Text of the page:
Stephen King’s Renaissance: Netflix Continues ‘It’ Success With Two Acclaimed New Adaptations

Adapting Stephen King for the big screen can be a hit or miss, but Netflix is about to show you how it's done this fall.

Adapting Stephen King for the big screen doesn’t always work out. For every “The Shawshank Redemption, “Stand By Me,” and “The Shining” there is a “Secret Window,” “Dreamcatcher,” and “The Dark Tower,” which means that by now King fans know better than to get their hopes up any time an adaptation is announced. Fortunately, the fall movie season is shaping up to be the strongest run of Stephen King adaptations the movies have ever seen. “It” is already a fan favorite and a box office sensation, dethroning “The Exorcist” to become the biggest horror grosser in the U.S., but Netflix is about to provide a one-two punch in great King movies.

The streaming giant premiered two original films based on Stephen King works at Fantastic Fest this weekend, “Gerald’s Game” and “1922,” and both earned strong critical reactions, with IndieWire’s Eric Kohn even giving both titles a higher review grade than “It.” All three titles have come when King fans have desperately needed them most. “The Dark Tower” was panned by critics in August, while television adaptations of “The Mist” and “Mr. Mercedes” were widely ignored this year.

“Gerlad’s Game” is adapted from King’s 1992 suspense novel and stars Carla Gugino as a woman who accidentally kills her husband (Bruce Greenwood) while handcuffed to her bed and is forced to reckon with the voices inside her head. Adapting one of King’s most absurd premises sounds tough on paper, but “Oculus” and “Hush” director Mike Flanagan figured it out by remaining faithful to King’s breakneck pace.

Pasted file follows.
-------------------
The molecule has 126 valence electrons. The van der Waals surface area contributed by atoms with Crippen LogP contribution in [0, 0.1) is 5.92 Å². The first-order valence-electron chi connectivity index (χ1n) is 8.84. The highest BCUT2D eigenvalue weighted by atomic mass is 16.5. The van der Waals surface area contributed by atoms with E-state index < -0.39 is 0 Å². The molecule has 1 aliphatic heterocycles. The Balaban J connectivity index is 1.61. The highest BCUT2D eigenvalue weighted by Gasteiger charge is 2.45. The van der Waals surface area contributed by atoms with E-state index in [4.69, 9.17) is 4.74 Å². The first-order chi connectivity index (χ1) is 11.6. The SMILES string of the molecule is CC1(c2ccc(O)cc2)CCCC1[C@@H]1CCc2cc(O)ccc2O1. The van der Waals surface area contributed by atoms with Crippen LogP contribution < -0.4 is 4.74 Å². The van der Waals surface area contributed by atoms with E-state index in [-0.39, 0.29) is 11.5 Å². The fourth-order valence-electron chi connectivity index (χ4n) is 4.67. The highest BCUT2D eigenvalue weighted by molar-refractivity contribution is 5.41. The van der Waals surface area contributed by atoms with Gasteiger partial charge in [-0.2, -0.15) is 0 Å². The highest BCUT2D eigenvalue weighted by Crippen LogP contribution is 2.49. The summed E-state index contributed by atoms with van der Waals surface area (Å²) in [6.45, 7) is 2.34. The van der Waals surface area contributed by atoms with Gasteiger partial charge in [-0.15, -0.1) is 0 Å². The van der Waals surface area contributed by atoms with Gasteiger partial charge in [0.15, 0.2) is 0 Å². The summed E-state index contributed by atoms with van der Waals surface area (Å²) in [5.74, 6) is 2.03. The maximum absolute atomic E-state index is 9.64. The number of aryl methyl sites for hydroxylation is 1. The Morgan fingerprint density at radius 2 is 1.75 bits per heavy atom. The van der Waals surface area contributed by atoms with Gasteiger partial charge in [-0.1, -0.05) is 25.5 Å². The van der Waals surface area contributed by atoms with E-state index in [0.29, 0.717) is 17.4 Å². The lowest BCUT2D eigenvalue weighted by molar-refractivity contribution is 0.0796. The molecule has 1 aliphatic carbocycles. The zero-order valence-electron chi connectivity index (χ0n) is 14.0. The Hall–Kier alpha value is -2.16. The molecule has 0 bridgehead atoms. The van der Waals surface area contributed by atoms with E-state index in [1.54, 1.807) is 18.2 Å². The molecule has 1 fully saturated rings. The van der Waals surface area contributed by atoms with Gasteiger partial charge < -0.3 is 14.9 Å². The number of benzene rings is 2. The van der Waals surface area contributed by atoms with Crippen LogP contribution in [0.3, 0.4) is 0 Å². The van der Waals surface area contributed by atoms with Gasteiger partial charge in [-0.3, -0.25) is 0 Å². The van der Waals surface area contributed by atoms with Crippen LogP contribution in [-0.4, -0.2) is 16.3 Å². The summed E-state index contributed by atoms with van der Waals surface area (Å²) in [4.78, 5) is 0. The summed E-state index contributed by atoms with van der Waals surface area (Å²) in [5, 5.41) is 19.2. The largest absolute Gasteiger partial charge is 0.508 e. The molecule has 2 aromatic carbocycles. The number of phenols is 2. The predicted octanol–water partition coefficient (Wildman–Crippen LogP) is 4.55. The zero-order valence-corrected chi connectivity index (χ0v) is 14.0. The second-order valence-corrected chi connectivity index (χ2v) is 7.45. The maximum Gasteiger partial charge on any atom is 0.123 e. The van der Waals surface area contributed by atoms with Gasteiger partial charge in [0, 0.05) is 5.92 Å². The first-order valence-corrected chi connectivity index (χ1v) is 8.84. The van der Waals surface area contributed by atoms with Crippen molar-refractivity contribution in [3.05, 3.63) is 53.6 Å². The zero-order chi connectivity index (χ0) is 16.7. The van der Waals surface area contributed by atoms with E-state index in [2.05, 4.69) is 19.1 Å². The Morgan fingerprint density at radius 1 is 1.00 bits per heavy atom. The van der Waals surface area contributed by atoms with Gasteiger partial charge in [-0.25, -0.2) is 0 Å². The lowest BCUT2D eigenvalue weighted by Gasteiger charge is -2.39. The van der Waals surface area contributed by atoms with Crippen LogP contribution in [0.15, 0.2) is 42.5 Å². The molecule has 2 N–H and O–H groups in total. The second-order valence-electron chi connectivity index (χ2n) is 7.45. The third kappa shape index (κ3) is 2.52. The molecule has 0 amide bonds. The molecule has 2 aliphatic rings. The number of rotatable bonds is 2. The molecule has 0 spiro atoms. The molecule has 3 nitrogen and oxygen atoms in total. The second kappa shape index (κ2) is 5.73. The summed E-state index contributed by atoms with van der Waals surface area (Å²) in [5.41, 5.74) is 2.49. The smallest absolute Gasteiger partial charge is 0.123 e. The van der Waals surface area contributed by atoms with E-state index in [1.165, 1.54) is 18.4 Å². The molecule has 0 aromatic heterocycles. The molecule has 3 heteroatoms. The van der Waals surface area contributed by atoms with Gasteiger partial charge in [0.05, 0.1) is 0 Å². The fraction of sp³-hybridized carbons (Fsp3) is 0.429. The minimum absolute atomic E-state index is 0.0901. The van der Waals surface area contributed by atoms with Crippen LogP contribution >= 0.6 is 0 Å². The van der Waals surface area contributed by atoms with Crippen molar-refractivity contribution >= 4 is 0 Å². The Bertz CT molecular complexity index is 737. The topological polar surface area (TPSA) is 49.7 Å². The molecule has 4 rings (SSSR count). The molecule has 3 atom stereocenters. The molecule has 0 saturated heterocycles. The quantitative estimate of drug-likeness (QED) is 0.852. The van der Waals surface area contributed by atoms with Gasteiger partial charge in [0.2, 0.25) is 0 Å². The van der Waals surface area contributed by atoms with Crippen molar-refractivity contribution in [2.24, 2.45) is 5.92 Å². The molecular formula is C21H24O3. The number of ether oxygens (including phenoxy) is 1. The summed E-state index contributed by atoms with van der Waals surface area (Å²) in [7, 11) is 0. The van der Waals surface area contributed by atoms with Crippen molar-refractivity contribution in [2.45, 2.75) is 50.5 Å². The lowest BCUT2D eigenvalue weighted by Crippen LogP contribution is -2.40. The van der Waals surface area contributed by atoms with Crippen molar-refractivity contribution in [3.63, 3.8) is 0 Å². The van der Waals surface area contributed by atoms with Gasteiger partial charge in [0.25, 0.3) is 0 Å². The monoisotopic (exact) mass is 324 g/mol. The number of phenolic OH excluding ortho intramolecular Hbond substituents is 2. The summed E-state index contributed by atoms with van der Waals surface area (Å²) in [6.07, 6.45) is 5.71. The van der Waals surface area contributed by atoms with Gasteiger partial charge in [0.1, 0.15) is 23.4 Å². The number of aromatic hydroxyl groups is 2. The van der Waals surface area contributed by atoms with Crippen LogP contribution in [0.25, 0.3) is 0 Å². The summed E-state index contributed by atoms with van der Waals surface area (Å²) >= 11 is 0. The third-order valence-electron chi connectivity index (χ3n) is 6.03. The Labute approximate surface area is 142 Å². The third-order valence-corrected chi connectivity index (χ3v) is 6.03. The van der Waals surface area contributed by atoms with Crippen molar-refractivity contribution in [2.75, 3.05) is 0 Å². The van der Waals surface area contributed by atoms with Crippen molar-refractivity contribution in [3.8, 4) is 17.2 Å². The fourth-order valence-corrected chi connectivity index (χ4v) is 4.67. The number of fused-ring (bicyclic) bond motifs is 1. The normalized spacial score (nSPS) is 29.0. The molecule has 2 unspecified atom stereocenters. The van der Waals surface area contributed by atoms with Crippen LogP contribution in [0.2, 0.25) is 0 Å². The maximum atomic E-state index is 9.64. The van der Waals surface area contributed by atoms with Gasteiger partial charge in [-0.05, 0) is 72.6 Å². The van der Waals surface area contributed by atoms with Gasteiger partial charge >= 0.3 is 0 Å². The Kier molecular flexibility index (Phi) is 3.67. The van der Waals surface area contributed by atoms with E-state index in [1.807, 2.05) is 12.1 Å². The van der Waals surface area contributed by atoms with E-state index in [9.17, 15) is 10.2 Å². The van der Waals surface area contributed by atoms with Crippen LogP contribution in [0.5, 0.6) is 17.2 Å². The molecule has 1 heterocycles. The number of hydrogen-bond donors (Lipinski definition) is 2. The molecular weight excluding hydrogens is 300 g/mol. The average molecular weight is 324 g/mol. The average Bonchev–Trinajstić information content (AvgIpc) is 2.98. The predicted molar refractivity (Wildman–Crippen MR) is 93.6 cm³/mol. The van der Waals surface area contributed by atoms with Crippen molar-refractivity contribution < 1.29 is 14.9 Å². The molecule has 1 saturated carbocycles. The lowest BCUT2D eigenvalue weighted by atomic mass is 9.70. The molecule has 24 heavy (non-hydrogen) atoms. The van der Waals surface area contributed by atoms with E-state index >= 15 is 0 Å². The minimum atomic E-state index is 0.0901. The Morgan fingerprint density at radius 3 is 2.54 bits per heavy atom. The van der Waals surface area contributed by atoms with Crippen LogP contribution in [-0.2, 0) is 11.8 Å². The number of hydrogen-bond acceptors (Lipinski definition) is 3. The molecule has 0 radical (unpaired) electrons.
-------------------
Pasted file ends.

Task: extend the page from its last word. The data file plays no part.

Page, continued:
Kohn calls “Gerald’s Game” “disturbing” and “grotesque” in his B+ review. “Gugino and Greenwood deliver first-rate performances enriched by their characters’ ambiguous qualities,” he writes, “and the movie maintains a gripping trajectory as Greenwood ups the creepy ante and the prospects for Gugino’s escape grow dim.”

Raves for “Gerald’s Game” also came in from Bloody Disgusting, which says the movie successfully captures “‘Misery’-levels” of “cringe-worthy tension,” and the AV Club, who calls the film “potent, horrific—and oddly cathartic.”

But the reviews are even better for “1922,” based off the King novella that was featured in his 2010 collection “Full Dark, No Stars.” Thomas Jane plays a farmer who conspires to kill his wife (Molly Parker) and recruits his son to help him commit the crime. But the wife won’t go down without a haunting, and soon the farmer is attacked by rats and becomes convinced his dead former lover is terrorizing him from beyond the grave.

Kohn calls “1922” the best Stephen King adaptation of the year in his glowing review. “The movie suggests what might happen if Terrence Malick took at stab at ‘The Tell-Tale Heart,'” he says, “with a mentally disturbed male protagonist straight out of King’s ‘The Shining.'”

IndieWire isn’t alone in its rave for “1922.” Tasha Robinson of “The Verge” says the movie “is a reminder that King’s biggest strengths lie in his unparalleled ability to build tension, create atmosphere, and tell a direct and brutal story.” Thomas Jane has been singled out for his career-best work as well.

Thanks to Netflix, Stephen King adaptations will remain at a critical peak this fall season. Here’s hoping future King adaptations like the “Firestarter” remake and the Hulu television series “Castle Rock” continue to keep the bar set high.

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